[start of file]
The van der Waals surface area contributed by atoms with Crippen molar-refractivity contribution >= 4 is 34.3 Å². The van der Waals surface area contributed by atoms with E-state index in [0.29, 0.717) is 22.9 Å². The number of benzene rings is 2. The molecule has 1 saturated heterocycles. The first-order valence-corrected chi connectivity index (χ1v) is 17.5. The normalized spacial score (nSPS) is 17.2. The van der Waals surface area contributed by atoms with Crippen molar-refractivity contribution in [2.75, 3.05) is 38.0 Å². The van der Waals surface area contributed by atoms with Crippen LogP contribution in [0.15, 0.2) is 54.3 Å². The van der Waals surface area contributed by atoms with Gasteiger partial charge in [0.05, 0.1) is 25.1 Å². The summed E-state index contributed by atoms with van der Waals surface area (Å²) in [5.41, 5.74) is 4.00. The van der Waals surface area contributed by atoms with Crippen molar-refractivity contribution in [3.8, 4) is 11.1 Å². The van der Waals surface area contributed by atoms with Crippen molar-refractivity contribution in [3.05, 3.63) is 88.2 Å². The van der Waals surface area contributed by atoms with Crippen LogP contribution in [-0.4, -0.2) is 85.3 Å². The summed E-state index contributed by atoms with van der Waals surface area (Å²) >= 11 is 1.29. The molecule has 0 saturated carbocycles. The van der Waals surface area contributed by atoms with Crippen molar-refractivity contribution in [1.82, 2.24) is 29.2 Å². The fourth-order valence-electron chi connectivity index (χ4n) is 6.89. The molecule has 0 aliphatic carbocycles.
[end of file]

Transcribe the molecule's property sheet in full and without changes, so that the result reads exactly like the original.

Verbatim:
The van der Waals surface area contributed by atoms with Crippen molar-refractivity contribution >= 4 is 34.3 Å². The van der Waals surface area contributed by atoms with E-state index in [0.29, 0.717) is 22.9 Å². The number of benzene rings is 2. The molecule has 1 saturated heterocycles. The first-order valence-corrected chi connectivity index (χ1v) is 17.5. The normalized spacial score (nSPS) is 17.2. The van der Waals surface area contributed by atoms with Crippen molar-refractivity contribution in [2.75, 3.05) is 38.0 Å². The van der Waals surface area contributed by atoms with Crippen LogP contribution in [0.15, 0.2) is 54.3 Å². The van der Waals surface area contributed by atoms with Gasteiger partial charge in [0.05, 0.1) is 25.1 Å². The summed E-state index contributed by atoms with van der Waals surface area (Å²) in [5.41, 5.74) is 4.00. The van der Waals surface area contributed by atoms with Crippen molar-refractivity contribution in [3.8, 4) is 11.1 Å². The van der Waals surface area contributed by atoms with Crippen molar-refractivity contribution in [3.05, 3.63) is 88.2 Å². The van der Waals surface area contributed by atoms with Crippen LogP contribution in [-0.4, -0.2) is 85.3 Å². The summed E-state index contributed by atoms with van der Waals surface area (Å²) >= 11 is 1.29. The molecule has 0 saturated carbocycles. The van der Waals surface area contributed by atoms with Crippen molar-refractivity contribution in [1.82, 2.24) is 29.2 Å². The fourth-order valence-electron chi connectivity index (χ4n) is 6.89. The molecule has 0 aliphatic carbocycles.